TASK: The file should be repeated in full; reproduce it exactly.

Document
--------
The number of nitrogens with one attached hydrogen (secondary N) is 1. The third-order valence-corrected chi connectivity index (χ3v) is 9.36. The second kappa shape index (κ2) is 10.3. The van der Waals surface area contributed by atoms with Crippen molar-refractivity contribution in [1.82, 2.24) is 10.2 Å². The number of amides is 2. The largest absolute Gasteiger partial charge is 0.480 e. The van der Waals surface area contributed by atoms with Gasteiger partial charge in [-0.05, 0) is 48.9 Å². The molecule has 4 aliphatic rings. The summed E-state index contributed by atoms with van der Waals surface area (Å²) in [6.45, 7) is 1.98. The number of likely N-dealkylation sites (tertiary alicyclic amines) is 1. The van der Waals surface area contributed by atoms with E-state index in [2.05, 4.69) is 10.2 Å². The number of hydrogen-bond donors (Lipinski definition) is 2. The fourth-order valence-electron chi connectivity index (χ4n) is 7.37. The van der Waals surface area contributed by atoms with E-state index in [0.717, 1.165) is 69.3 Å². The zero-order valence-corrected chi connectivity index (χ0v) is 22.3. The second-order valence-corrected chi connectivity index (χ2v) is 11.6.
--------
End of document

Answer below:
The number of nitrogens with one attached hydrogen (secondary N) is 1. The third-order valence-corrected chi connectivity index (χ3v) is 9.36. The second kappa shape index (κ2) is 10.3. The van der Waals surface area contributed by atoms with Crippen molar-refractivity contribution in [1.82, 2.24) is 10.2 Å². The number of amides is 2. The largest absolute Gasteiger partial charge is 0.480 e. The van der Waals surface area contributed by atoms with Gasteiger partial charge in [-0.05, 0) is 48.9 Å². The molecule has 4 aliphatic rings. The summed E-state index contributed by atoms with van der Waals surface area (Å²) in [6.45, 7) is 1.98. The number of likely N-dealkylation sites (tertiary alicyclic amines) is 1. The van der Waals surface area contributed by atoms with E-state index in [2.05, 4.69) is 10.2 Å². The number of hydrogen-bond donors (Lipinski definition) is 2. The fourth-order valence-electron chi connectivity index (χ4n) is 7.37. The van der Waals surface area contributed by atoms with E-state index in [0.717, 1.165) is 69.3 Å². The zero-order valence-corrected chi connectivity index (χ0v) is 22.3. The second-order valence-corrected chi connectivity index (χ2v) is 11.6.